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Motorists in Detroit, Michigan may on occasion find themselves traveling on Grand River Avenue, a magnificent boulevard that cuts through the city like the spoke on a wheel. What they may not know is that Grand River was once part of US Highway 16, a transcontinental highway that ran from Detroit all the way across Michigan, and eventually to Yellowstone National Park in Wyoming.

US Highway 16 was among the original routes included in the Joint Board on Interstate Highways’ numbering plan of 1925, and officially commissioned in 1926 by the American Association of State Highway Officials (now AASHTO). In Michigan, it took over the route of state highway M-16, already known as Grand River Avenue throughout the state. The number assigned to the route was scheduled to be US 18, but common sense prevailed and the highway was instead given the US 16 designation.

From Detroit, the new route continued through Lansing and Grand Rapids, coming to an end at Grand Haven on the shore of Lake Michigan. There were only minor changes to the route until 1940, when US 16 was routed from Grand Haven onto a new state highway, causing it to turn northwesterly and terminate at Muskegon. There, motorists were ferried across Lake Michigan to Milwaukee, where they could rejoin US 16 as it now continued across the country. It was one of only three US highways in which a ferry was part of the route (US Highway 9 and US Highway 10 were the others).

From Milwaukee, US 16 ran north and west through the prairies. Along the way travelers could expect to pass through La Crosse, Wisconsin, heading to South Dakota and Sioux Falls or Rapid City. While in South Dakota, they could stop at a number of attractions: Mount Rushmore National Memorial, the Jewel Cave National Monument, or the Crazy Horse Memorial created by sculptor Korczak Ziolkowski.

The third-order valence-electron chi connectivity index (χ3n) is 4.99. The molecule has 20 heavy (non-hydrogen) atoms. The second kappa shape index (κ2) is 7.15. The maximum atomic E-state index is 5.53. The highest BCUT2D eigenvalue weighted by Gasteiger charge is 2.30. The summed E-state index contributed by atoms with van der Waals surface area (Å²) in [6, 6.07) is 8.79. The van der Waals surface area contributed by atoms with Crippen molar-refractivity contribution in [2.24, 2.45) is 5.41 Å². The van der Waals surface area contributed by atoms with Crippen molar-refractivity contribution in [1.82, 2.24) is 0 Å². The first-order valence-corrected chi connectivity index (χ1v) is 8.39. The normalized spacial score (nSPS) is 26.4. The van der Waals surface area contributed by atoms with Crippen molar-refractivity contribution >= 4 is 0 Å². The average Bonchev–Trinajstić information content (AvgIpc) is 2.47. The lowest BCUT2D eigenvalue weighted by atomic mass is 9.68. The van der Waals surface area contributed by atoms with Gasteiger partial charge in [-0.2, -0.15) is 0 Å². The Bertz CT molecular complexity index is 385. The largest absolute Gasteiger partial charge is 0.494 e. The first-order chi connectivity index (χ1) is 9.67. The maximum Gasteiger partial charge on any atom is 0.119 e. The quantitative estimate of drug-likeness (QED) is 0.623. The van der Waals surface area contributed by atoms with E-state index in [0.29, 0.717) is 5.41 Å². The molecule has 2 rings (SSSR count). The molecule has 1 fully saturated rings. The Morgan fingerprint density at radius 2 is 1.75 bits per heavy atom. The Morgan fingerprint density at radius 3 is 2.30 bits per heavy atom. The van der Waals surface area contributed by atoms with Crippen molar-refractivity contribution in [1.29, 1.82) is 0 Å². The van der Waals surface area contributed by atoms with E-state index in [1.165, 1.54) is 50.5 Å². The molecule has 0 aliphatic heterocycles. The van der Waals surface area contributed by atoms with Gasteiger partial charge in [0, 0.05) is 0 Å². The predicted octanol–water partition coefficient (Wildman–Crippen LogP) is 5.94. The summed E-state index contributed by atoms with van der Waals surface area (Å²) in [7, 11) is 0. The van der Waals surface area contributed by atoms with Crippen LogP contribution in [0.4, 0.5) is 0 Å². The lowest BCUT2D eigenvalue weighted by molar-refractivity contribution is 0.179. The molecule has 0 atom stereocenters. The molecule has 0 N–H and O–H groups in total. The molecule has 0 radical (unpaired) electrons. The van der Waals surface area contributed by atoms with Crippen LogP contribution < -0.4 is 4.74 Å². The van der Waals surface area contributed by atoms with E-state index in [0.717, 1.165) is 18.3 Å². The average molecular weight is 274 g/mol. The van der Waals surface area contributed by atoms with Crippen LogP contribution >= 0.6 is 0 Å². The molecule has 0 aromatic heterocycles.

From the Black Hills of Dakota, US 16 continued on to Wyoming, where it reached its western terminus at the entrance to Yellowstone, ending at a junction with US Highway 89, a major north-south route running between the Canadian border and Arizona.

In later years US 16 met the same fate as many other US highways. The state of Michigan had nearly finished construction of a freeway to replace the aging highway when plans for the new Interstate system of highways were announced. Most of this new freeway was complete by 1961, and the US 16 designation was moved onto it just in time for the entire freeway to be absorbed into the Interstate system. The following year, all of US 16 in Michigan was re-designated Interstate 96, and AASHTO removed the old 16 signs throughout the state.

Over the next thirty years, Wisconsin, South Dakota, and Wyoming followed suit as another Interstate highway, Interstate 90, gradually replaced the route in those states. Today, only the portion of US 16 between Rapid City and Yellowstone National Park remains in existence, less than half the route’s original length.


Bessert, Christopher, "Historic U.S. 16", Michigan Highways. 2003. <http://www.michiganhighways.org/listings/HistoricUS-016.html> (May 2004).
Field, Andy and Nitzman, Alex, "Historic U.S. 16", Wyoming Highways at AARoads. 2002. <www.aaroads.com/wyoming/us-016.html> (May 2004).
Geelhart, Chris, "U.S. Highway System", The Unofficial South Dakota Highways Page. 2003. <http://www.dm.net/~chris-g/sd1-30.html> (May 2004).

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